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Tuesday, October 11, 2011


Field bindweed was a common plant where I grew up in South Wales, but we simply called it “convolvulus.” It has pretty white trumpet-shaped flowers  which are rather like those of Coccinia indica or Khochoper , the ivy gourd, and the orange ones of the Trumpet Vine), but my grandfather told me they were called snake flowers and I wasn’t to pick them because snakes might live in the canopies they created with their twining vines. My daughter was fascinated by these flowers too, but could never remember the name for them. We always thought they were a British native plant, but it seems that they originated in the warmer Mediterranean climes.
  These members of the Convolvulaceae also grow in the Indian subcontinent, and in the Khyber-Pakhtoonkwa province of Pakistan they roots of Field bindweed are used as a rinse after washing hair in order to get rid of dandruff.
  The name convolvulus comes from the Latin “convolvere” meaning to twine and arvensis means of the field or cultivated land. The stems of this plant can grow to around two metres long and they can twine in a total revolution in less than 2 hours, making them a very rapid-growing plant. The roots burrow deep into the soil too, making it a difficult plant to eradicate. In the US it is classed as an invasive species in all states except Alaska, where it is probably too cold for it to proliferate. It was actually introduced in to North America in the early 18th century as an ornamental and probably for its medicinal properties too. Some theorize that it got to North America as an adulterant in seeds, but whatever the case, the Native Americans soon realized its medicinal potential and used it to reduce excessive menstrual flow and for spider bites. For these problems they used a tisane of the leaves, which are apparently edible and used like spinach in parts of Turkey, where they are also used as a flavouring for some dishes. The flowers are made into a tisane which is used internally as a laxative and for fevers, to promote sweating and so reduce the temperature, and externally to put on wounds. The juice of the root is also used for fevers, and the Arabs used the roots and leaves to stop haemorrhages.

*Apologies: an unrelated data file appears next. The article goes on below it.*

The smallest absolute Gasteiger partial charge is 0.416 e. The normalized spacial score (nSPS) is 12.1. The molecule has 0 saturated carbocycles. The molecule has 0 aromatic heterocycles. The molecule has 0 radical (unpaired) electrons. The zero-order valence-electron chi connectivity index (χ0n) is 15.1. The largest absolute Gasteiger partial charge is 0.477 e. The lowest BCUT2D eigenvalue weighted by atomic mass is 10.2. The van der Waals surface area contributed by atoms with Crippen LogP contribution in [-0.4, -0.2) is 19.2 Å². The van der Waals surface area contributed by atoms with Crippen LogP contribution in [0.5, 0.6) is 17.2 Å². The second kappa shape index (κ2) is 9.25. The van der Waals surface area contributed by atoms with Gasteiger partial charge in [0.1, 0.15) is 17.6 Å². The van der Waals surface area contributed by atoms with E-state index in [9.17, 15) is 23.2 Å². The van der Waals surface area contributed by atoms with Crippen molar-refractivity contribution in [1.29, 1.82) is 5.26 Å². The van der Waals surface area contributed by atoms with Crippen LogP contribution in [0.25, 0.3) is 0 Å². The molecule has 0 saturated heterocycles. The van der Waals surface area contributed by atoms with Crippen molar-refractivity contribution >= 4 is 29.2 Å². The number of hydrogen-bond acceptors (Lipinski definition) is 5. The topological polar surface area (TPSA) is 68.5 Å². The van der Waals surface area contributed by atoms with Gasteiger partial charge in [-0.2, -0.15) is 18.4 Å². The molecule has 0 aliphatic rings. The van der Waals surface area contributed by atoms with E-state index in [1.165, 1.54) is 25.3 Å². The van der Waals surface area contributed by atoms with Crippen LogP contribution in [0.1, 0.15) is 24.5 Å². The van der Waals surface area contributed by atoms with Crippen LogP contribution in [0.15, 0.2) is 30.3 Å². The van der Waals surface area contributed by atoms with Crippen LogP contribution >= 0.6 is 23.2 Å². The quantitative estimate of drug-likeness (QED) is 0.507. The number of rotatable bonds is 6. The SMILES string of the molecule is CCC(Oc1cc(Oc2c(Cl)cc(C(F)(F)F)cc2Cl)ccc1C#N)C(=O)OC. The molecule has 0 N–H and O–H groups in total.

In Europe there are various superstitions about this plant, one is my grandfather’s that vipers make their nests under it, and in other parts of Britain it is said that if a young woman picks the flowers of the Field bindweed, the object of her affections will die. Another superstition is that if you pick the flowers there will be a thunder storm, and it is called the “thunder flower” for this reason.
  Dioscorides in the 1st century AD believed that this plant could stop internal bleeding and help in the healing of wounds.
  One study exists: Meng, X. L. et al. December 2002, “Effects of a high molecular mass Convolvulus arvensis on tumour growth and angiosperm” P.R. Health Science Journal, Vol. 21 (4) pp 323-328. However the results are inconclusive as the extracts of the plant did not kill cancer cells in an in vitro culture, but, according to the researchers, “inhibited tumour growth in mice” by approximately 70 %.
  The whole plant produces a green dye, and the stems can be used to tie up other plants, such as tomatoes, but they are not durable.
  This plant was once used for medicine, but these uses seem to have been forgotten as it is now viewed as a menace, especially in field with crops.

1 comment:

  1. Very interesting. Considering how much of this plant I've got in my back yard, maybe I should start eating 'morning glory' salads! Nice to know it has medicinal properties too.


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